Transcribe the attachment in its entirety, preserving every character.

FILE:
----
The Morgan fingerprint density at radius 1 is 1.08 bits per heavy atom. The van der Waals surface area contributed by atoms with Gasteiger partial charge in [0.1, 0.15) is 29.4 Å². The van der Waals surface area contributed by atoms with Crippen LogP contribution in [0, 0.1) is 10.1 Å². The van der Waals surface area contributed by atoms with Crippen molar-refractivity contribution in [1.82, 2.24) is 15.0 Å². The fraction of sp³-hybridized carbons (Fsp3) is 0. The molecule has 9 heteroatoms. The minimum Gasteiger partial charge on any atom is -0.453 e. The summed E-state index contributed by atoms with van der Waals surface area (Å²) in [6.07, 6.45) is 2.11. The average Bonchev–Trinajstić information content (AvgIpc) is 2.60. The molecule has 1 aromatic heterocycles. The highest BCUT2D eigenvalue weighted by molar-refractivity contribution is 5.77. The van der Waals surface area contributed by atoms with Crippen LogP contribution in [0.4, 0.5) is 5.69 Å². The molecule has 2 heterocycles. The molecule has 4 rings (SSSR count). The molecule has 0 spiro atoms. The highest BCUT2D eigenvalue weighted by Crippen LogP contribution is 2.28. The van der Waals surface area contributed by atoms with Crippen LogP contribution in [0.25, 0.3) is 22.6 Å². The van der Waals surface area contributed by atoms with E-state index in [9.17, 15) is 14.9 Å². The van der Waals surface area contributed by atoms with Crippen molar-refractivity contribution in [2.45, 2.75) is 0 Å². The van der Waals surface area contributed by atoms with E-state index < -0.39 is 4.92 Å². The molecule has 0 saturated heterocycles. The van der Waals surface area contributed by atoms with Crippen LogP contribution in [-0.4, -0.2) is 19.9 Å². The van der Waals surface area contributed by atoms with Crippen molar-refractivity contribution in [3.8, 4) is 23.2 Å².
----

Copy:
The Morgan fingerprint density at radius 1 is 1.08 bits per heavy atom. The van der Waals surface area contributed by atoms with Gasteiger partial charge in [0.1, 0.15) is 29.4 Å². The van der Waals surface area contributed by atoms with Crippen LogP contribution in [0, 0.1) is 10.1 Å². The van der Waals surface area contributed by atoms with Crippen molar-refractivity contribution in [1.82, 2.24) is 15.0 Å². The fraction of sp³-hybridized carbons (Fsp3) is 0. The molecule has 9 heteroatoms. The minimum Gasteiger partial charge on any atom is -0.453 e. The summed E-state index contributed by atoms with van der Waals surface area (Å²) in [6.07, 6.45) is 2.11. The average Bonchev–Trinajstić information content (AvgIpc) is 2.60. The molecule has 1 aromatic heterocycles. The highest BCUT2D eigenvalue weighted by molar-refractivity contribution is 5.77. The van der Waals surface area contributed by atoms with Crippen LogP contribution in [0.4, 0.5) is 5.69 Å². The molecule has 2 heterocycles. The molecule has 4 rings (SSSR count). The molecule has 0 spiro atoms. The highest BCUT2D eigenvalue weighted by Crippen LogP contribution is 2.28. The van der Waals surface area contributed by atoms with Crippen LogP contribution in [0.25, 0.3) is 22.6 Å². The van der Waals surface area contributed by atoms with E-state index in [9.17, 15) is 14.9 Å². The van der Waals surface area contributed by atoms with Crippen molar-refractivity contribution in [2.45, 2.75) is 0 Å². The van der Waals surface area contributed by atoms with E-state index < -0.39 is 4.92 Å². The molecule has 0 saturated heterocycles. The van der Waals surface area contributed by atoms with Crippen LogP contribution in [-0.4, -0.2) is 19.9 Å². The van der Waals surface area contributed by atoms with Crippen molar-refractivity contribution in [3.8, 4) is 23.2 Å².